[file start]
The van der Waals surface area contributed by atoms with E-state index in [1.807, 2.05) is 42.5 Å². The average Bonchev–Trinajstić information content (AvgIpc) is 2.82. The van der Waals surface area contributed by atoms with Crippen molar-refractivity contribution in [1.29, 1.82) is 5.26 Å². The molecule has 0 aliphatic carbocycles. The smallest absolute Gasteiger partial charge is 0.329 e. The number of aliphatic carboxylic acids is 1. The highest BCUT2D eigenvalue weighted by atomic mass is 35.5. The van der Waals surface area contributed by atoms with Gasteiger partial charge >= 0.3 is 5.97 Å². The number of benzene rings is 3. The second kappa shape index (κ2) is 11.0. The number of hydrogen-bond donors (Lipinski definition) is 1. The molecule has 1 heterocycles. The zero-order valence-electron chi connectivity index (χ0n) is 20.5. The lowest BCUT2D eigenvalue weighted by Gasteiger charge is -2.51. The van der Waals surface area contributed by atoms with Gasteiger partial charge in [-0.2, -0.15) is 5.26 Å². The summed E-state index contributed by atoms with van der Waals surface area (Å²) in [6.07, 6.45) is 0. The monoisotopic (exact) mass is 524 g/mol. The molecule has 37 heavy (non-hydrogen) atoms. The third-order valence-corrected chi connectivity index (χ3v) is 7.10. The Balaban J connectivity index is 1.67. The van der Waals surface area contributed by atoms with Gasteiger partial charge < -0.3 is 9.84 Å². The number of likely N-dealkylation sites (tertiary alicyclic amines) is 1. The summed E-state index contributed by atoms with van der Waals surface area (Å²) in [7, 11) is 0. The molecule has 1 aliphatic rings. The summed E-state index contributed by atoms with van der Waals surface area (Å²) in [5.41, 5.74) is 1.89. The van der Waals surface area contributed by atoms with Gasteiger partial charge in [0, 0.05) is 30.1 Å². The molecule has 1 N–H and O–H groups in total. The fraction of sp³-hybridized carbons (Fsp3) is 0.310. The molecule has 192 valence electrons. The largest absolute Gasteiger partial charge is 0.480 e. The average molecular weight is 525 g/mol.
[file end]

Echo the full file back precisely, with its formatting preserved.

The van der Waals surface area contributed by atoms with E-state index in [1.807, 2.05) is 42.5 Å². The average Bonchev–Trinajstić information content (AvgIpc) is 2.82. The van der Waals surface area contributed by atoms with Crippen molar-refractivity contribution in [1.29, 1.82) is 5.26 Å². The molecule has 0 aliphatic carbocycles. The smallest absolute Gasteiger partial charge is 0.329 e. The number of aliphatic carboxylic acids is 1. The highest BCUT2D eigenvalue weighted by atomic mass is 35.5. The van der Waals surface area contributed by atoms with Gasteiger partial charge >= 0.3 is 5.97 Å². The number of benzene rings is 3. The second kappa shape index (κ2) is 11.0. The number of hydrogen-bond donors (Lipinski definition) is 1. The molecule has 1 heterocycles. The zero-order valence-electron chi connectivity index (χ0n) is 20.5. The lowest BCUT2D eigenvalue weighted by Gasteiger charge is -2.51. The van der Waals surface area contributed by atoms with Gasteiger partial charge in [-0.2, -0.15) is 5.26 Å². The summed E-state index contributed by atoms with van der Waals surface area (Å²) in [6.07, 6.45) is 0. The monoisotopic (exact) mass is 524 g/mol. The molecule has 37 heavy (non-hydrogen) atoms. The third-order valence-corrected chi connectivity index (χ3v) is 7.10. The Balaban J connectivity index is 1.67. The van der Waals surface area contributed by atoms with Gasteiger partial charge < -0.3 is 9.84 Å². The number of likely N-dealkylation sites (tertiary alicyclic amines) is 1. The summed E-state index contributed by atoms with van der Waals surface area (Å²) in [7, 11) is 0. The molecule has 1 aliphatic rings. The summed E-state index contributed by atoms with van der Waals surface area (Å²) in [5.41, 5.74) is 1.89. The van der Waals surface area contributed by atoms with Gasteiger partial charge in [0, 0.05) is 30.1 Å². The molecule has 1 N–H and O–H groups in total. The fraction of sp³-hybridized carbons (Fsp3) is 0.310. The molecule has 192 valence electrons. The largest absolute Gasteiger partial charge is 0.480 e. The average molecular weight is 525 g/mol.